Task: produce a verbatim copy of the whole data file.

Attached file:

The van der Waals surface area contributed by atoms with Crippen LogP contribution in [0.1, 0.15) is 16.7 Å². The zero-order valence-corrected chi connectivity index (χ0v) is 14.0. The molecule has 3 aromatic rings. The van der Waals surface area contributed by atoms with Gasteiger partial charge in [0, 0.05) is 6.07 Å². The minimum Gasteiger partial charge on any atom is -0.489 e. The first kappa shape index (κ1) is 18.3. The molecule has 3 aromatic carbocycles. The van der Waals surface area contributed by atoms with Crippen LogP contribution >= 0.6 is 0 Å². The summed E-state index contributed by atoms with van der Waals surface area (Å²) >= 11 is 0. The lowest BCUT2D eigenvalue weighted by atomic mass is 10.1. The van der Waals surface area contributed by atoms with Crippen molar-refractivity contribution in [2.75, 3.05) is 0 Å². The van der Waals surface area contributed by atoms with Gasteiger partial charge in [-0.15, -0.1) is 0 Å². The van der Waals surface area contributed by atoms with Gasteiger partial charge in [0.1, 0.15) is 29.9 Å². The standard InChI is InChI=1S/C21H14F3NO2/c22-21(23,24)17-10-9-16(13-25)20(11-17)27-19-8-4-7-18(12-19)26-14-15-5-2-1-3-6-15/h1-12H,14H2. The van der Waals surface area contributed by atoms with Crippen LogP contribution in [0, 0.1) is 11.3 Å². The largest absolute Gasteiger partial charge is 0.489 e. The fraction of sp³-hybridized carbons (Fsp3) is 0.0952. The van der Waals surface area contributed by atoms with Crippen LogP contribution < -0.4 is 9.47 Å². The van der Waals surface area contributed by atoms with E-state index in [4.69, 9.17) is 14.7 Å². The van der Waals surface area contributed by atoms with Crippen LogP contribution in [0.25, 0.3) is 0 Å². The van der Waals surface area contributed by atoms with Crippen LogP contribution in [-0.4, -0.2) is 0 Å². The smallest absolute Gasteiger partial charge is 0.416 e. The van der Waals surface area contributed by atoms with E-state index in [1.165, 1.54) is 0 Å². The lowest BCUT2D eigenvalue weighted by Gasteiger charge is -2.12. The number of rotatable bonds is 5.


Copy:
The van der Waals surface area contributed by atoms with Crippen LogP contribution in [0.1, 0.15) is 16.7 Å². The zero-order valence-corrected chi connectivity index (χ0v) is 14.0. The molecule has 3 aromatic rings. The van der Waals surface area contributed by atoms with Gasteiger partial charge in [0, 0.05) is 6.07 Å². The minimum Gasteiger partial charge on any atom is -0.489 e. The first kappa shape index (κ1) is 18.3. The molecule has 3 aromatic carbocycles. The van der Waals surface area contributed by atoms with Crippen LogP contribution >= 0.6 is 0 Å². The summed E-state index contributed by atoms with van der Waals surface area (Å²) >= 11 is 0. The lowest BCUT2D eigenvalue weighted by atomic mass is 10.1. The van der Waals surface area contributed by atoms with Crippen molar-refractivity contribution in [2.75, 3.05) is 0 Å². The van der Waals surface area contributed by atoms with Gasteiger partial charge in [-0.15, -0.1) is 0 Å². The van der Waals surface area contributed by atoms with Gasteiger partial charge in [0.1, 0.15) is 29.9 Å². The standard InChI is InChI=1S/C21H14F3NO2/c22-21(23,24)17-10-9-16(13-25)20(11-17)27-19-8-4-7-18(12-19)26-14-15-5-2-1-3-6-15/h1-12H,14H2. The van der Waals surface area contributed by atoms with Crippen LogP contribution in [0, 0.1) is 11.3 Å². The largest absolute Gasteiger partial charge is 0.489 e. The fraction of sp³-hybridized carbons (Fsp3) is 0.0952. The van der Waals surface area contributed by atoms with Crippen LogP contribution < -0.4 is 9.47 Å². The van der Waals surface area contributed by atoms with E-state index in [4.69, 9.17) is 14.7 Å². The van der Waals surface area contributed by atoms with Crippen LogP contribution in [0.25, 0.3) is 0 Å². The van der Waals surface area contributed by atoms with Crippen LogP contribution in [-0.4, -0.2) is 0 Å². The smallest absolute Gasteiger partial charge is 0.416 e. The van der Waals surface area contributed by atoms with E-state index in [1.165, 1.54) is 0 Å². The lowest BCUT2D eigenvalue weighted by Gasteiger charge is -2.12. The number of rotatable bonds is 5.